Curtis Cress sat in the gravel beside a railroad track in Harlan County, Kentucky. Tall and thin with a long, black beard, Cress is every bit a coal miner, or, he was until a month ago.

“It’s part of my heritage, you know? My dad and papaws had always done it,” he said. “And I’m proud of that heritage.”

Blackjewel miners and supporters enter the federal courthouse in Charleston, W.Va.
Brittany Patterson / West Virginia Public Broadcasting

More than a thousand coal miners left unpaid by the abrupt bankruptcy of Blackjewel mining could soon be getting some – but not all – of the money they are owed. 

Dozens of miners have staged a week-long protest on railroad tracks in Kentucky’s Harlan County, blocking delivery of a load of coal from a Blackjewel mine and demanding their pay.  

Blackjewel Miners Block Railroad to Demand Pay from Bankrupt Coal Company

Jul 30, 2019
Protesting miners blocked the tracks in the morning fog.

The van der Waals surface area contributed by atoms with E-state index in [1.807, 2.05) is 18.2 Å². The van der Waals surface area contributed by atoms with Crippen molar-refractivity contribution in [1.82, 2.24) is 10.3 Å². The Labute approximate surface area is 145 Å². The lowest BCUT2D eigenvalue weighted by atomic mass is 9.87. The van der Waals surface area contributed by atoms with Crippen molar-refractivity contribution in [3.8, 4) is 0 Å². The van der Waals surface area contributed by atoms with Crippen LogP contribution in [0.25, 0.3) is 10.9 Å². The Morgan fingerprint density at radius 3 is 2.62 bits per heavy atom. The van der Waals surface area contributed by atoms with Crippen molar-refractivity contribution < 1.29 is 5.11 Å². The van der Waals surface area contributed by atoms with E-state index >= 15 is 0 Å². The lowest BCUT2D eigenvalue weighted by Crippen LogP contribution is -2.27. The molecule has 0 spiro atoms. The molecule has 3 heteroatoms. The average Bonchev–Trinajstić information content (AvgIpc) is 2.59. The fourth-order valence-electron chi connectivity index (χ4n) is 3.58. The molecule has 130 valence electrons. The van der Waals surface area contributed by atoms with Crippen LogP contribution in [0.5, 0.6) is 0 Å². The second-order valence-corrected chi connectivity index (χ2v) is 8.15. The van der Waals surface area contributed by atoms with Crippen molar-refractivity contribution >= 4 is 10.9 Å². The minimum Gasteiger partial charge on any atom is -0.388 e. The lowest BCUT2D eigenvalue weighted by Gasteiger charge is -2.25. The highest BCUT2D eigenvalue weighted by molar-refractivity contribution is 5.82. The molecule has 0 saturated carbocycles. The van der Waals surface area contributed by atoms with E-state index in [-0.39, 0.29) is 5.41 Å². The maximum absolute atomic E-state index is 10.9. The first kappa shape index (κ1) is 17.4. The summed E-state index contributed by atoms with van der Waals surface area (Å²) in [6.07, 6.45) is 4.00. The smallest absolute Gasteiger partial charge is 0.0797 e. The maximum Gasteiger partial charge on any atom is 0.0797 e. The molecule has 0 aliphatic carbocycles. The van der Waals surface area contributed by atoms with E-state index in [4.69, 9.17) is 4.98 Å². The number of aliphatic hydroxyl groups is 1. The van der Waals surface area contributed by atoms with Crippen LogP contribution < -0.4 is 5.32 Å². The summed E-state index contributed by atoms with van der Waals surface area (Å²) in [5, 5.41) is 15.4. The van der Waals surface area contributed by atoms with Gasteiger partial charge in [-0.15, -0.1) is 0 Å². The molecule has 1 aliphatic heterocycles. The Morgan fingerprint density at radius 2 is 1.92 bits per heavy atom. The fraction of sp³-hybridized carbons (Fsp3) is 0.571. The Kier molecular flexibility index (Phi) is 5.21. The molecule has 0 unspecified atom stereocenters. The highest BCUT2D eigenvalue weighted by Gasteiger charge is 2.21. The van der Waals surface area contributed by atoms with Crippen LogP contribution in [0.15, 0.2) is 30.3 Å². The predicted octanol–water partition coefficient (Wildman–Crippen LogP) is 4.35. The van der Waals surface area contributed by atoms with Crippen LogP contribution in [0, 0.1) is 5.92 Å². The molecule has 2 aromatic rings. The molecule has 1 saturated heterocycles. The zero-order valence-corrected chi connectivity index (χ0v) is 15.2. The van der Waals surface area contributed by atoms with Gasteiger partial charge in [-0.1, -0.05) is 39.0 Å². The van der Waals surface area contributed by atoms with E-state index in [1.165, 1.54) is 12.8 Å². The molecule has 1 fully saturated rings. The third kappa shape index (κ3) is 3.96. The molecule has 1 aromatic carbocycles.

Sydney Boles / Ohio Valley ReSource

Some coal miners left without pay by the bankruptcy of coal company Blackjewel LLC are protesting by blocking a coal train in eastern Kentucky.

The stand-off began early Monday when five miners blocked the train from leaving the Cumberland, Kentucky, plant. Despite police asking them to leave, miners spent the night blocking the railroad to protest Blackjewel moving coal while miners have yet to be paid.

Blackjewel coal mine
Mead Gruver / AP Photo

 

A federal bankruptcy judge has approved a plan by West Virginia-based Blackjewel LLC to begin the sale of its coal mines and other assets. 

At the heart of the proposal, Tennessee-based Contura Energy Inc. will be the “Stalking Horse Purchaser,” or initial bidder, for three of Blackjewel’s surface mines. 

Led by production from its Powder River Basin, Wyoming produces 40 percent of U.S. coal.
U.S. Geological Survey

A buyer for some of bankrupt coal company Blackjewel’s mines has emerged.